In the late 1960s, when I was an undergraduate art student at the University of Northern Iowa, one of my favorite teachers was an art education professor named Kenneth Gogel. He had been a student of Victor Lowenfeld at Pennsylvania State University. He was particularly interested in children’s drawings, and what those might reveal about (in Lowenfeld’s words) their “creative and mental growth.”
Part of the reason I liked him so much was his eccentricity. He had "a mind of his own,” so his comments were often surprising. His artwork was equally unpredictable. He wasn’t committed to staying within a consistent approach to art-making, whether medium, style, or subject matter. In one of his experiments, he used photo booth self-portraits and xerox (innovative at the time). In another, he rigged up a kind of terrarium, the sides of which were covered with a card-like material punched with random circular holes; inside the terrarium were ladybugs, which changed the pattern of the holes (on-or-off, like digital punch cards) as they climbed up and down the interior walls.
Of the artworks he was making then, one I especially admire is a large mixed media work titled A Bride and Her Father Visit the World’s Largest Turtle, dated c1968 (below). It is now in the UNI Permanent Collection of Art. Gift of Roy R. and Mary Snyder Behrens. The original source for the turtle is the vintage print at the bottom of this post.
|Kenneth Gogel (c1968), mixed media|
Ken and I remained in contact now and then after I graduated, by exchanging cryptic notes. His were usually whimsical observations he made during lengthy faculty meetings or peculiar things he’d run across while nosing around in the library. One time, he sent me the patent diagram for a mechanical drawing device by Jean Tinguely. He was forever looking around at thrift shops and used bookstores, then sending me things that he thought I could use. He sent me my very first vintage World War I photograph of a dazzle-camouflaged ship, the USS Leviathan.
He even wrote to me when I was (miserably) in the US Marine Corps. When I answered candidly, he saved the letter (he saved nearly everything, repurposing the slightest scraps), then simply mailed it back to me fifteen years later.
Years later, when I was teaching temporarily at an awful art school in the South, I was surprised to hear his voice when I answered the phone one day at home. When I asked where he was calling from (I had heard that he was touring the country alone in a recreational vehicle), he replied, “Oh, I’m just a couple of blocks from your house. If you’re going to be there, I’d like to stop by briefly, just to say hello.” Moments later, he arrived, and, in spite of my insistence that he stay for a few days, we talked briefly and off he went. That time, I think he gave me a copy of Karl Gerstner’s A Compendium for Literates.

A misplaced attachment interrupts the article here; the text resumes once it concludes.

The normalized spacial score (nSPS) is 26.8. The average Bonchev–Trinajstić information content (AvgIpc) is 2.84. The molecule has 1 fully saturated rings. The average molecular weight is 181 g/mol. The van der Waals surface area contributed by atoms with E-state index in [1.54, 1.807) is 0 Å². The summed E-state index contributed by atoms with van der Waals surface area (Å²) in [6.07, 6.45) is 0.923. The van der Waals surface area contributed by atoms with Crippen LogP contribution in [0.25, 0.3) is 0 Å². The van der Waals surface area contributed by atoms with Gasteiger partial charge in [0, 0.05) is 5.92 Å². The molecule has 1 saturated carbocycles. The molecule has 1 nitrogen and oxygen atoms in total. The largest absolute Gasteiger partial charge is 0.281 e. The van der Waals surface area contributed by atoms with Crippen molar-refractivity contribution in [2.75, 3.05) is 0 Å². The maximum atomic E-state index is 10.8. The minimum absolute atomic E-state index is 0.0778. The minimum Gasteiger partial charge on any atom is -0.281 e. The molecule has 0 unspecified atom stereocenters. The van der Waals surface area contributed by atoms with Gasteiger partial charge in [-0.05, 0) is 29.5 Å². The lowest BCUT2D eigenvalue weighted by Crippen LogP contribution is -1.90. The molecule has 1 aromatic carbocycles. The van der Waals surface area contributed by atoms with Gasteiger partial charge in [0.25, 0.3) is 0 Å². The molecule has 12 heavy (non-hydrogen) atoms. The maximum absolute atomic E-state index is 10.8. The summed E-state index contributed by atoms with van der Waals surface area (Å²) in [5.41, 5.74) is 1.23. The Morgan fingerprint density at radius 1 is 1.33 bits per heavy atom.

As an undergraduate, my major was Art Education, so that later, I would teach grades 7-12 for most of a school year, until the draft board broke my contract and sent me off to be a Marine. But in the last year before graduating with a BA degree, I was a student teacher for the first nine weeks of one semester. During the remaining half of that semester, Ken Gogel was my advisor for a full-time research project in which I proposed to read about the role of perception in visual art. I met with Ken only a few times, with the agreement that at the end of the term I would turn in a substantial paper about what I had discovered.
The paper I turned in was titled Perception in the Visual Arts. It anticipated many of the subjects that I would research and write about for the next fifty years. Although I was only an undergraduate, on a whim I submitted it to Art Education: The Journal of the National Art Education Association, the foremost journal in the field. It was published there in March 1969, just weeks in advance of being ejected from the classroom (not having a bone spur) and sent off to an unjust war. I am the same age as the man who now pretends to be the US President.